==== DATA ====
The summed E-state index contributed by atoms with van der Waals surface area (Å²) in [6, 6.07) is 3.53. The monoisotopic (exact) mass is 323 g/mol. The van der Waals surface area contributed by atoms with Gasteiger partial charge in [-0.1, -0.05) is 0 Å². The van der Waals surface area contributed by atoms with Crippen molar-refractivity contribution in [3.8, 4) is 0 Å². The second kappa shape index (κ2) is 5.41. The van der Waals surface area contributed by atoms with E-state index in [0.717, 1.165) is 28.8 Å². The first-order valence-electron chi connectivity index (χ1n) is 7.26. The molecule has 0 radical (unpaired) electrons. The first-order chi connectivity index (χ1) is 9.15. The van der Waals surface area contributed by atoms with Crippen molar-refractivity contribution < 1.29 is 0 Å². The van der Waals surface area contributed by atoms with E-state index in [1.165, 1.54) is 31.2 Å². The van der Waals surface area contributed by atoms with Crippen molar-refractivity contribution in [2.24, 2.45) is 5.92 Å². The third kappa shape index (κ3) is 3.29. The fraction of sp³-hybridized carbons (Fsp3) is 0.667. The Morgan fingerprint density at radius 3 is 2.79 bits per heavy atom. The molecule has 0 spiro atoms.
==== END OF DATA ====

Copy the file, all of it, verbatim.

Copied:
The summed E-state index contributed by atoms with van der Waals surface area (Å²) in [6, 6.07) is 3.53. The monoisotopic (exact) mass is 323 g/mol. The van der Waals surface area contributed by atoms with Gasteiger partial charge in [-0.1, -0.05) is 0 Å². The van der Waals surface area contributed by atoms with Crippen molar-refractivity contribution in [3.8, 4) is 0 Å². The second kappa shape index (κ2) is 5.41. The van der Waals surface area contributed by atoms with E-state index in [0.717, 1.165) is 28.8 Å². The first-order valence-electron chi connectivity index (χ1n) is 7.26. The molecule has 0 radical (unpaired) electrons. The first-order chi connectivity index (χ1) is 9.15. The van der Waals surface area contributed by atoms with Crippen molar-refractivity contribution < 1.29 is 0 Å². The van der Waals surface area contributed by atoms with E-state index in [1.165, 1.54) is 31.2 Å². The van der Waals surface area contributed by atoms with Crippen molar-refractivity contribution in [2.24, 2.45) is 5.92 Å². The third kappa shape index (κ3) is 3.29. The fraction of sp³-hybridized carbons (Fsp3) is 0.667. The Morgan fingerprint density at radius 3 is 2.79 bits per heavy atom. The molecule has 0 spiro atoms.